What is a Severability Clause?
Welcome to part three of the ongoing series on common contract terms, with articles previously written here and here about indemnification and integration clauses, respectively. The topic for this post shifts to a discussion of severability clauses. Severability clauses, like integration clauses, often reside within the “boilerplate” provisions found regularly in contracts ranging across multiple industries and subjects. In other words, they are common contract terms. Yet once again, like with integration clauses, parties insert severability clauses into their agreements often without considering their broader impact.
A severability clause provides that the invalidity of one contractual provision does not render the entire contract void. In other words, parties will place a severability clause into their contract in order to prevent the invalidity of the entire contract where one term has been deemed void. Typically, a third party with the power to interpret the contract (often a judge or arbitrator) will have the authority to invalidate a particular term while preserving the contract as a whole if the document contains a severability clause.
For the most part, a severability clause affords parties to a contract with great protection, and ensures that one poorly drafted or considered provision will not render an entire contract invalid. Washington courts will often use severability clauses to excise unconscionable provisions from a contract while preserving the overall agreement, although they may refuse to enforce a severability clause where unconscionable provisions pervade the contract so severely that severing the provisions at issue would entail rewriting the entire agreement.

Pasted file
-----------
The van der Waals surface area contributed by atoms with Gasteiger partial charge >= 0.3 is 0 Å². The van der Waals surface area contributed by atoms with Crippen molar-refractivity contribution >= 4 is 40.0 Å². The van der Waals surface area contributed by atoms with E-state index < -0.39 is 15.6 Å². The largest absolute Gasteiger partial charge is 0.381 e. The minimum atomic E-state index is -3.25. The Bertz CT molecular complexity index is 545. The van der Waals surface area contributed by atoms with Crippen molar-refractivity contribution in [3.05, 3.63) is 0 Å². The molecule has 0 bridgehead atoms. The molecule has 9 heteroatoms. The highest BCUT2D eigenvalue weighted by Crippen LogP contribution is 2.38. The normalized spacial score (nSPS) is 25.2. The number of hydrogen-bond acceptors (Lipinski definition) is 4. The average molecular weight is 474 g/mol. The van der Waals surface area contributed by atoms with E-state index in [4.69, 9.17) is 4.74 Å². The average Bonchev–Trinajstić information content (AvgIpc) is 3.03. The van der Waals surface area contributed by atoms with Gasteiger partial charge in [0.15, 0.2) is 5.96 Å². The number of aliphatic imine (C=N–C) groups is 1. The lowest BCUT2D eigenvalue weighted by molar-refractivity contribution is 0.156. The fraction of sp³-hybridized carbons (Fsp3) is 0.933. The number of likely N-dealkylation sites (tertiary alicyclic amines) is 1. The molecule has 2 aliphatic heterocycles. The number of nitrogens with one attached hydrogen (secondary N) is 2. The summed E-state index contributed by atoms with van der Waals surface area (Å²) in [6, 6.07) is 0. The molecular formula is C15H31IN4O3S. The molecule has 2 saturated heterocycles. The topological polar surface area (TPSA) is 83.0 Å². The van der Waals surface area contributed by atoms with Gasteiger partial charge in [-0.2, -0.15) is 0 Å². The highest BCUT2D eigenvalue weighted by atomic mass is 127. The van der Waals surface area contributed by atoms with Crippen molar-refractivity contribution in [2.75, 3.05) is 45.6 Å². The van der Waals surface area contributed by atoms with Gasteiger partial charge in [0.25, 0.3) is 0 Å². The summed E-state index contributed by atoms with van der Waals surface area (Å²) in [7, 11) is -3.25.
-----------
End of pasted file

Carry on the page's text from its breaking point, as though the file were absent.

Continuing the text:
Without considering it carefully, a severability clause might seem like a desirable provision to include in every contract. It protects parties from having their contracts invalidated for failure of unenforceability of a single term. However, severability clauses can prove to be a double-edged sword because an adjudicator may sever an unenforceable provision regardless of whether it upsets the balance of power between, or otherwise undermines the intentions of, the parties who negotiated the contract.
For example, two parties may enter in an agreement that contains a confidentiality clause and a severability clause. If a judge or arbitrator determines that the confidentiality clause is invalid, the judge or arbitrator may strike down that provision while using the severability clause to leave the rest of the contract undisturbed. On its face, this may seem like a good outcome because all the rest of the terms have been preserved. However, if one party entered into contract having placed great weight on the inclusion of the confidentiality clause, while the other party did not, the severability clause results in an imbalance between them, where one party received something far different than bargained for and the other party remains largely unharmed.
As a result, parties to any agreement must carefully assess whether they want a severability clause in their contract. While careful drafting will often protect against the negative consequences relating to severance of a provision, the parties must also look at their contracts globally to determine whether an all or nothing approach would benefit them over severability.
The attorneys at Beresford Booth PLLC have significant experience in contract formation, interpretation, and enforcement across a wide variety of subjects, and have negotiated and litigated numerous contract disputes. If you need assistance with any contractual issues, please do not hesitate to contact us at email@example.com or by phone (425) 776-4100 for assistance.